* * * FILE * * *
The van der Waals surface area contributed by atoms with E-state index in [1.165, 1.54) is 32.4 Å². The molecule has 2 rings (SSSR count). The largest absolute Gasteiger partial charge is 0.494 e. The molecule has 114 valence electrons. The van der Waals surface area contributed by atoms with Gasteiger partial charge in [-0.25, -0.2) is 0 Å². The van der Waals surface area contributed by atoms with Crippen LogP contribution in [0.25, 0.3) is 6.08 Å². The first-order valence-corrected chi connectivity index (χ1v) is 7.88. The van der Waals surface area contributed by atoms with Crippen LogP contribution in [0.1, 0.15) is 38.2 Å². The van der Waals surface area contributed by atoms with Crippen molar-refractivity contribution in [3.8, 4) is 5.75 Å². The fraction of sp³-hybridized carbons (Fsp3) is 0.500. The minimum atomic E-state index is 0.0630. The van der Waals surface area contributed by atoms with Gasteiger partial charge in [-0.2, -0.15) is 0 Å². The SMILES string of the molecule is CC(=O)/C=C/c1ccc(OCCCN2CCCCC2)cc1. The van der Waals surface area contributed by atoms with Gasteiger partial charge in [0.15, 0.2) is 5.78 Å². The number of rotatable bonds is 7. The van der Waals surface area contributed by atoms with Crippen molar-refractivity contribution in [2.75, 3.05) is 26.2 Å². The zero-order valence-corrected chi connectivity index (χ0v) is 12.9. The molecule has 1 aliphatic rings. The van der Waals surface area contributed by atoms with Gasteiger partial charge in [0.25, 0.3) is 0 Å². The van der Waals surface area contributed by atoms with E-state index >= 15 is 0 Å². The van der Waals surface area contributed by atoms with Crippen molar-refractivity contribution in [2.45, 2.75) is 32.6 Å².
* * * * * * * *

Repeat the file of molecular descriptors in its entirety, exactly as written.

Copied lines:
The van der Waals surface area contributed by atoms with E-state index in [1.165, 1.54) is 32.4 Å². The molecule has 2 rings (SSSR count). The largest absolute Gasteiger partial charge is 0.494 e. The molecule has 114 valence electrons. The van der Waals surface area contributed by atoms with Gasteiger partial charge in [-0.25, -0.2) is 0 Å². The van der Waals surface area contributed by atoms with Crippen LogP contribution in [0.25, 0.3) is 6.08 Å². The first-order valence-corrected chi connectivity index (χ1v) is 7.88. The van der Waals surface area contributed by atoms with Crippen LogP contribution in [0.1, 0.15) is 38.2 Å². The van der Waals surface area contributed by atoms with Crippen molar-refractivity contribution in [3.8, 4) is 5.75 Å². The fraction of sp³-hybridized carbons (Fsp3) is 0.500. The minimum atomic E-state index is 0.0630. The van der Waals surface area contributed by atoms with Gasteiger partial charge in [-0.2, -0.15) is 0 Å². The SMILES string of the molecule is CC(=O)/C=C/c1ccc(OCCCN2CCCCC2)cc1. The van der Waals surface area contributed by atoms with Gasteiger partial charge in [0.15, 0.2) is 5.78 Å². The number of rotatable bonds is 7. The van der Waals surface area contributed by atoms with Crippen molar-refractivity contribution in [2.75, 3.05) is 26.2 Å². The zero-order valence-corrected chi connectivity index (χ0v) is 12.9. The molecule has 1 aliphatic rings. The van der Waals surface area contributed by atoms with Gasteiger partial charge in [0.25, 0.3) is 0 Å². The van der Waals surface area contributed by atoms with E-state index >= 15 is 0 Å². The van der Waals surface area contributed by atoms with Crippen molar-refractivity contribution in [2.45, 2.75) is 32.6 Å².